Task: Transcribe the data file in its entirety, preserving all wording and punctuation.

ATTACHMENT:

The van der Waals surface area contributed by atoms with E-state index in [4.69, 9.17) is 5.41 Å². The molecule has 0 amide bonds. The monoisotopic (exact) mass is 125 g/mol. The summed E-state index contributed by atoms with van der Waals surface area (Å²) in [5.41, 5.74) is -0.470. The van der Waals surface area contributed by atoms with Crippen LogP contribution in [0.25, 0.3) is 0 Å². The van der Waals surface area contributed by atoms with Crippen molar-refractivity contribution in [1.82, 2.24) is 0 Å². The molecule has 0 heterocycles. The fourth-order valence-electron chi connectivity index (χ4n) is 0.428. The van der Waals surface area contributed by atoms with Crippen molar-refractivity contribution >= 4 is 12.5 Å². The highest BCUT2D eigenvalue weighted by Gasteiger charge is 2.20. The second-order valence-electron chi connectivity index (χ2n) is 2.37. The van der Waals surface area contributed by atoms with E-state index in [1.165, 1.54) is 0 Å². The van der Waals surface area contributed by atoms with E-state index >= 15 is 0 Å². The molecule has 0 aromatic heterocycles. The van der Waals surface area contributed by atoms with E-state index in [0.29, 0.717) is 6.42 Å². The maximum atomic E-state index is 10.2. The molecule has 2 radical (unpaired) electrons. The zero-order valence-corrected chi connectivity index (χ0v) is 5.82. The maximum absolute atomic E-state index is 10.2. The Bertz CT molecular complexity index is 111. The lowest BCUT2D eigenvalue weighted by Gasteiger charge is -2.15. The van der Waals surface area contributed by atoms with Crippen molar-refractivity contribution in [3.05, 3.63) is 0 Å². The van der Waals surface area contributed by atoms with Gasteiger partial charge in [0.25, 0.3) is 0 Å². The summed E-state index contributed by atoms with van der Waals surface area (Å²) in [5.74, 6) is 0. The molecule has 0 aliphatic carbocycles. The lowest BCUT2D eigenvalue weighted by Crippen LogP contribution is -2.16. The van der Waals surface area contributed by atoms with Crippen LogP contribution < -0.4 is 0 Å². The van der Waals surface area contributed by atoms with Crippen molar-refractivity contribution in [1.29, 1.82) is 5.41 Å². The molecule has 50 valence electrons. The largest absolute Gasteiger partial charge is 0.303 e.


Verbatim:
The van der Waals surface area contributed by atoms with E-state index in [4.69, 9.17) is 5.41 Å². The molecule has 0 amide bonds. The monoisotopic (exact) mass is 125 g/mol. The summed E-state index contributed by atoms with van der Waals surface area (Å²) in [5.41, 5.74) is -0.470. The van der Waals surface area contributed by atoms with Crippen LogP contribution in [0.25, 0.3) is 0 Å². The van der Waals surface area contributed by atoms with Crippen molar-refractivity contribution in [1.82, 2.24) is 0 Å². The molecule has 0 heterocycles. The fourth-order valence-electron chi connectivity index (χ4n) is 0.428. The van der Waals surface area contributed by atoms with Crippen molar-refractivity contribution >= 4 is 12.5 Å². The highest BCUT2D eigenvalue weighted by Gasteiger charge is 2.20. The second-order valence-electron chi connectivity index (χ2n) is 2.37. The van der Waals surface area contributed by atoms with E-state index in [1.165, 1.54) is 0 Å². The van der Waals surface area contributed by atoms with E-state index >= 15 is 0 Å². The molecule has 0 aromatic heterocycles. The van der Waals surface area contributed by atoms with E-state index in [0.29, 0.717) is 6.42 Å². The maximum atomic E-state index is 10.2. The molecule has 2 radical (unpaired) electrons. The zero-order valence-corrected chi connectivity index (χ0v) is 5.82. The maximum absolute atomic E-state index is 10.2. The Bertz CT molecular complexity index is 111. The lowest BCUT2D eigenvalue weighted by Gasteiger charge is -2.15. The van der Waals surface area contributed by atoms with Crippen molar-refractivity contribution in [3.05, 3.63) is 0 Å². The van der Waals surface area contributed by atoms with Gasteiger partial charge in [0.25, 0.3) is 0 Å². The summed E-state index contributed by atoms with van der Waals surface area (Å²) in [5.74, 6) is 0. The molecule has 0 aliphatic carbocycles. The lowest BCUT2D eigenvalue weighted by Crippen LogP contribution is -2.16. The van der Waals surface area contributed by atoms with Crippen LogP contribution < -0.4 is 0 Å². The van der Waals surface area contributed by atoms with Crippen molar-refractivity contribution in [1.29, 1.82) is 5.41 Å². The molecule has 50 valence electrons. The largest absolute Gasteiger partial charge is 0.303 e.